If I could hang around for the symphony of the fall, that would be even better – two sights for the price of one – green and autumn!

As they say in French, “très jolie!”

I had barely dragged my luggage into my hotel room that was to be mine for the next five weeks or so, when I glanced at the clock, looked at the sun shining over head, and thought to myself, “what am I waiting for?”

The day is still young! I arrived with plenty of time to spare!

Clear Creek Abbey – a little remnant of Europe in Oklahoma – here I come!

To be continued…


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About Reclaiming the Sacred

Welcome! My name is Isabella Rose, and if you are searching for unique, creative, meaningful content that deepens your spiritual life and enriches your faith, then welcome home! Around here, I try to focus more on bringing God to the heart through original artistic sources such as photography, fine art, creative writing, and even dramatic videos too. I write thoughtful articles as well, but mostly I try to provide new opportunities for profound, personal experiences that can help you to reclaim the sacred in your life, and in your heart.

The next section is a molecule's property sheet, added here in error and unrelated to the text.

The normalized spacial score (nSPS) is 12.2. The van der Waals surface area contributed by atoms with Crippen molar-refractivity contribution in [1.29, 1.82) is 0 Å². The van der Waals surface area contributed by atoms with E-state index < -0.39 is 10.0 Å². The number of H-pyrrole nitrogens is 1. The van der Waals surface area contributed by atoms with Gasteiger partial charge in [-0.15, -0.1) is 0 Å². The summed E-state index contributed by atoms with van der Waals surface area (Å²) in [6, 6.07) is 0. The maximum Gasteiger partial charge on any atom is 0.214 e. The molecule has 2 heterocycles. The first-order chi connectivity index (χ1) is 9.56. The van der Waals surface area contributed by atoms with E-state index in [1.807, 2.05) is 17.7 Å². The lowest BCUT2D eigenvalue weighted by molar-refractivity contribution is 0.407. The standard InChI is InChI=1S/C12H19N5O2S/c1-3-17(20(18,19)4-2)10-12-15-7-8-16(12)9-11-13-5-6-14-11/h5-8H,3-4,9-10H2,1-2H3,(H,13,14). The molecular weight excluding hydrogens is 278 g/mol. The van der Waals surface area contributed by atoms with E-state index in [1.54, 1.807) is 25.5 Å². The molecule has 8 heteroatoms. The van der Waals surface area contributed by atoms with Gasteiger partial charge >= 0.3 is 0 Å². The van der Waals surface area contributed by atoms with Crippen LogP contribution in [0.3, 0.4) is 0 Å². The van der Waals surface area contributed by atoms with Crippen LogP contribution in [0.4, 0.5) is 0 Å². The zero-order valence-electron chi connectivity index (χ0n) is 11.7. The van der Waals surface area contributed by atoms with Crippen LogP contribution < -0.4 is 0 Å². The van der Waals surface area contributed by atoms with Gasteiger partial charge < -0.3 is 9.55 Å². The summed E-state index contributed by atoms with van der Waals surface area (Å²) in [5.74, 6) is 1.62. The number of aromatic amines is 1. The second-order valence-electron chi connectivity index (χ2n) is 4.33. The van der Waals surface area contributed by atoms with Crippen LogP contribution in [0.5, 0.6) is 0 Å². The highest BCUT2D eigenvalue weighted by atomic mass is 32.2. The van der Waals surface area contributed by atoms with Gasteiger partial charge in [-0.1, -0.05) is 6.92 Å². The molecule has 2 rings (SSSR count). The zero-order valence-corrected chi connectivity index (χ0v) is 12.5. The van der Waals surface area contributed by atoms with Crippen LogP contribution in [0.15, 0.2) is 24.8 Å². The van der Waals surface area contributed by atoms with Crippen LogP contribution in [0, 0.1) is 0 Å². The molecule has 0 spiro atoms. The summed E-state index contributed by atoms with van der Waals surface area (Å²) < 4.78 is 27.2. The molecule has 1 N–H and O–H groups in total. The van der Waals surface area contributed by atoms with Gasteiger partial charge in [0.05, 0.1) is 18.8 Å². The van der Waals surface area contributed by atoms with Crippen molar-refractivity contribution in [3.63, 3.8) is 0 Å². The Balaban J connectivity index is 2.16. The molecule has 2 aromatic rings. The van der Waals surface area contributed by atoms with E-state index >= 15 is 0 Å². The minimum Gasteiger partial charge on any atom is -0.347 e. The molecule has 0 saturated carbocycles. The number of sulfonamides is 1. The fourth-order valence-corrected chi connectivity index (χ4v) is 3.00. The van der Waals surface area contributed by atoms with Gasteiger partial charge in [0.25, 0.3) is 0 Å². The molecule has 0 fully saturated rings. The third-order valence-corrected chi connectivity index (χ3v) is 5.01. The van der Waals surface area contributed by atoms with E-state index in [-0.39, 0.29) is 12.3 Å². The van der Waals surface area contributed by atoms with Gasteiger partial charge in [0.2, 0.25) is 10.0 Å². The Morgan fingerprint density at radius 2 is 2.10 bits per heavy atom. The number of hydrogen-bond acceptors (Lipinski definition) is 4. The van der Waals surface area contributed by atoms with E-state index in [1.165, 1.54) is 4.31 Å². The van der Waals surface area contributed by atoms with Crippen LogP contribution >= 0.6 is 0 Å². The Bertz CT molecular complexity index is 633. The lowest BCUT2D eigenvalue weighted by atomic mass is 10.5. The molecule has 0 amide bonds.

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6 Comments on “The Paris of Oklahoma: A Remnant of Medieval Europe in the Foothills of the Ozarks”

  1. Marc Says:


    I highly doubt he was singing about Clear Creek rather some violation of the 6th Commandment. :)

    I read this post this morning while waiting for my work computer to boot up. That song has resided in my head all day. Not nice :)


    • Reclaiming the Sacred Says:

      LOL! Sorry. :-)